If you are considering growing Identity Preserved (IP) soybeans, there are a few factors to keep in mind. IP premiums can increase income per acre using equipment you already have with a crop you are already familiar with. The big caveat of course, is weed control. The ability to keep the beans clean makes all the difference. Without a good strategy, herbicide costs can spiral, yield and quality can be lost, and IP premiums can quickly disappear. Here are five considerations to help IP bean growers find their way to a profitable year.

  1. Pick your field wisely. There’s nothing worse than finding out after your beans are in the ground that you have a serious perennial or annual weed problem. Management of all weeds is best done throughout a crop rotation. The soil’s health and fertility are the foundation of a clean field. Expect to see higher annual weed pressure on second year bean ground. Common ragweed and Canada fleabane can be especially problematic on these fields. A fall burndown or tillage can be effective tools to stay ahead of thistles, dandelions and large rooted perennials.
  2. Start clean. An effective pre-plant burndown is essential to remove any existing competition in the seedbed. The arrival of glyphosate-resistant fleabane calls for the addition of multiple mode herbicides in the tank. BlackHawk® is an ideal burndown partner for non-GMO soybeans. Combine it with glyphosate for a burndown that covers all the bases.
  3. Stay clean. The right residual herbicide makes all the difference. Controlling weeds proactively is the best plan for a clean field at harvest. Soybeans that are weed free from emergence to the third trifoliate tend to yield 4-9%1 better than those without residual protection. TriActor® is a true IP product – delivering excellent residual control of broadleaf and grass weeds. Like all residual herbicides, TriActor requires adequate moisture in the soil to perform its best in controlling germinating weeds. Consider tank mixing Blackhawk with TriActor for a knock-out burndown and residual protection from glyphosate-resistant Canada fleabane.
  4. Have a backup plan. Even the best laid-out plans can go awry. Residual performance is subject to soil, weather and application conditions. Growers are recognizing they need to be ready to go back in-crop to ensure a clean field. For most annual weeds, this can be decided by 21 days after the application of the residual herbicide, when the beans are near the third trifoliate. Herbicide applications after this stage have higher risks of crop injury, incomplete control of larger weeds and do little to recover yield potential. In most situations, if a few weeds are left in field it’s not yield limiting. If the field is contaminated with volunteer corn, a delayed application of an in-crop grass herbicide may be required. New for 2019, Nufarm is introducing StatueTM – an in-crop grass herbicide with a new top tier surfactant to control the worst annual grass problems.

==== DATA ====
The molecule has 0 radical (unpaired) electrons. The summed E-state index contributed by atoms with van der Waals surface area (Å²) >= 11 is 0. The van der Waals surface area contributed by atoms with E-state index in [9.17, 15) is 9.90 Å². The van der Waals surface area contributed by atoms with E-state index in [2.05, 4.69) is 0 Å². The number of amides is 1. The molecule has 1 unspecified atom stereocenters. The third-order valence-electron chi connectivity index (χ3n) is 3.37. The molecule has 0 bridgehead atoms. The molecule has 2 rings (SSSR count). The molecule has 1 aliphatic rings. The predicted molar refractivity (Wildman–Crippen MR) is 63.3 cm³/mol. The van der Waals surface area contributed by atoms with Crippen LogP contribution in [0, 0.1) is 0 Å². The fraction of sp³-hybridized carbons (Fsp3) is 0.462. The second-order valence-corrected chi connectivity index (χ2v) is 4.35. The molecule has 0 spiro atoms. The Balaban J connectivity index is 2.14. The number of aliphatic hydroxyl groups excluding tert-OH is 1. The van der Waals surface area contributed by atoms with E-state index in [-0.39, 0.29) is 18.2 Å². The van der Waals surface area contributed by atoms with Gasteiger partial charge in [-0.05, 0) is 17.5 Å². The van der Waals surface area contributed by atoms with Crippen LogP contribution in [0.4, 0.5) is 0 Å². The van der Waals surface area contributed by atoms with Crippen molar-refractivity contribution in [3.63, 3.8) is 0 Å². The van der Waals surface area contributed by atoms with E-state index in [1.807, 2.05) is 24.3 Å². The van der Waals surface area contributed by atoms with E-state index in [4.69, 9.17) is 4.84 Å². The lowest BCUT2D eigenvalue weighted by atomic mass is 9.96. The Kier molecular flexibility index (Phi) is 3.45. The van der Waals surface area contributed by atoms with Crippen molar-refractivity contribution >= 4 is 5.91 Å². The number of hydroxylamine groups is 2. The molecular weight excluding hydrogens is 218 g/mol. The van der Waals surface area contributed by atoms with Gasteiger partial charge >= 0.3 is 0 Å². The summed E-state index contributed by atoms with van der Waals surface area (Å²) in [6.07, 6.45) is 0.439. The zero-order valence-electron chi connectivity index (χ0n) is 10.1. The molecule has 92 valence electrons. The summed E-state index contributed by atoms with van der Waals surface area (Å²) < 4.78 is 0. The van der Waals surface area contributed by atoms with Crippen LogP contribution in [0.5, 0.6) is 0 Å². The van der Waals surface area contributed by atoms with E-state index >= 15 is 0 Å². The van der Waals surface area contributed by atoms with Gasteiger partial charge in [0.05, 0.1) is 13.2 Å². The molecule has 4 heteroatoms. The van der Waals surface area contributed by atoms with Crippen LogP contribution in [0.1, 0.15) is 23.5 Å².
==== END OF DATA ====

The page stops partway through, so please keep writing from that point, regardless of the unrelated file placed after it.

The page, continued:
5. Consider a pre-harvest cleanup. It’s inevitable that a few weeds will get away. In good growing conditions, residual herbicides will carry beans through to canopy and the window for weed germination will be closed. In a dry spring, a slow-to-close canopy can mean late emerging weeds. Weeds that emerge after V-3 present little to no threat to yield. They can however, present a nuisance at harvest. Green stems can create a difficult harvest and lead to stained beans. A pre-harvest application of glyphosate and Aim can deliver an easy to harvest field to the finish line.

Demand for non-GMO soybeans continues to grow internationally. IP premiums for 2019 are attracting more growers to the market and present a great opportunity. Designing a weed control strategy that’s proactive can help make sure those premiums stay with the farm. 

Want to know more? Ask a Nufarmer at 1.800.686.5444, visit Nufarm.ca and follow us @NufarmCA.

Nufarm Territory Manager Huston De Brabandere

Nufarm Territory Manager Huston De Brabandere scouting a field of soybeans